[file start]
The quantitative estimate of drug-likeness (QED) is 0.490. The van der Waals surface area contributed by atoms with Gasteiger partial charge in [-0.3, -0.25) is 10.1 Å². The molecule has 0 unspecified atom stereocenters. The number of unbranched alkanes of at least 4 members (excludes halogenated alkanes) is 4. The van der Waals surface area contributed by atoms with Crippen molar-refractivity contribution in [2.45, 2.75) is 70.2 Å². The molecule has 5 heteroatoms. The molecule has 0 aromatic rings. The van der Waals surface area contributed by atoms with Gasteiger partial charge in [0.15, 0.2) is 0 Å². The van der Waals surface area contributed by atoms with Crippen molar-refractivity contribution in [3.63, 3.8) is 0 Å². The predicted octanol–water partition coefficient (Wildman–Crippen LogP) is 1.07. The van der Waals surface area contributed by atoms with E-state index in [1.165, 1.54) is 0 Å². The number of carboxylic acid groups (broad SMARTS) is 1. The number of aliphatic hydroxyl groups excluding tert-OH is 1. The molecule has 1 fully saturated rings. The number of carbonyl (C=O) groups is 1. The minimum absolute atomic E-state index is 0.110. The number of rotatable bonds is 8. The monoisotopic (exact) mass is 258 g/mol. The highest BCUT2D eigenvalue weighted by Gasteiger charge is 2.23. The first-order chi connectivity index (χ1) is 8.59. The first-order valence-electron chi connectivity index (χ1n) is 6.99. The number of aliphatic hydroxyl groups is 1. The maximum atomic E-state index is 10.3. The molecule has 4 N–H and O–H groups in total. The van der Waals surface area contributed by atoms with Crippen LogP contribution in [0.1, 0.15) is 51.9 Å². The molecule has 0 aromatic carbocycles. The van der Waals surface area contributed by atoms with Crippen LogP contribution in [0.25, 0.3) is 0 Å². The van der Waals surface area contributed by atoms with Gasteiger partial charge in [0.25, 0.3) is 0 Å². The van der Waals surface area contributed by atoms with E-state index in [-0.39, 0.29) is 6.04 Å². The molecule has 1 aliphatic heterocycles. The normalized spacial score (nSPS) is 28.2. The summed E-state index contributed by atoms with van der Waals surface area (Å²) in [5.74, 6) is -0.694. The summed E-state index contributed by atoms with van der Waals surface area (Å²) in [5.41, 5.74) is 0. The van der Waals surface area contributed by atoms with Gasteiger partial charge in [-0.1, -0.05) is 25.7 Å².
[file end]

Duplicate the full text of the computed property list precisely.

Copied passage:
The quantitative estimate of drug-likeness (QED) is 0.490. The van der Waals surface area contributed by atoms with Gasteiger partial charge in [-0.3, -0.25) is 10.1 Å². The molecule has 0 unspecified atom stereocenters. The number of unbranched alkanes of at least 4 members (excludes halogenated alkanes) is 4. The van der Waals surface area contributed by atoms with Crippen molar-refractivity contribution in [2.45, 2.75) is 70.2 Å². The molecule has 5 heteroatoms. The molecule has 0 aromatic rings. The van der Waals surface area contributed by atoms with Gasteiger partial charge in [0.15, 0.2) is 0 Å². The van der Waals surface area contributed by atoms with Crippen molar-refractivity contribution in [3.63, 3.8) is 0 Å². The predicted octanol–water partition coefficient (Wildman–Crippen LogP) is 1.07. The van der Waals surface area contributed by atoms with E-state index in [1.165, 1.54) is 0 Å². The number of carboxylic acid groups (broad SMARTS) is 1. The number of aliphatic hydroxyl groups excluding tert-OH is 1. The molecule has 1 fully saturated rings. The number of carbonyl (C=O) groups is 1. The minimum absolute atomic E-state index is 0.110. The number of rotatable bonds is 8. The monoisotopic (exact) mass is 258 g/mol. The highest BCUT2D eigenvalue weighted by Gasteiger charge is 2.23. The first-order chi connectivity index (χ1) is 8.59. The first-order valence-electron chi connectivity index (χ1n) is 6.99. The number of aliphatic hydroxyl groups is 1. The maximum atomic E-state index is 10.3. The molecule has 4 N–H and O–H groups in total. The van der Waals surface area contributed by atoms with Crippen LogP contribution in [0.1, 0.15) is 51.9 Å². The molecule has 0 aromatic carbocycles. The van der Waals surface area contributed by atoms with Crippen LogP contribution in [0.25, 0.3) is 0 Å². The van der Waals surface area contributed by atoms with Gasteiger partial charge in [0.25, 0.3) is 0 Å². The van der Waals surface area contributed by atoms with E-state index in [-0.39, 0.29) is 6.04 Å². The molecule has 1 aliphatic heterocycles. The normalized spacial score (nSPS) is 28.2. The summed E-state index contributed by atoms with van der Waals surface area (Å²) in [5.74, 6) is -0.694. The summed E-state index contributed by atoms with van der Waals surface area (Å²) in [5.41, 5.74) is 0. The van der Waals surface area contributed by atoms with Gasteiger partial charge in [-0.1, -0.05) is 25.7 Å².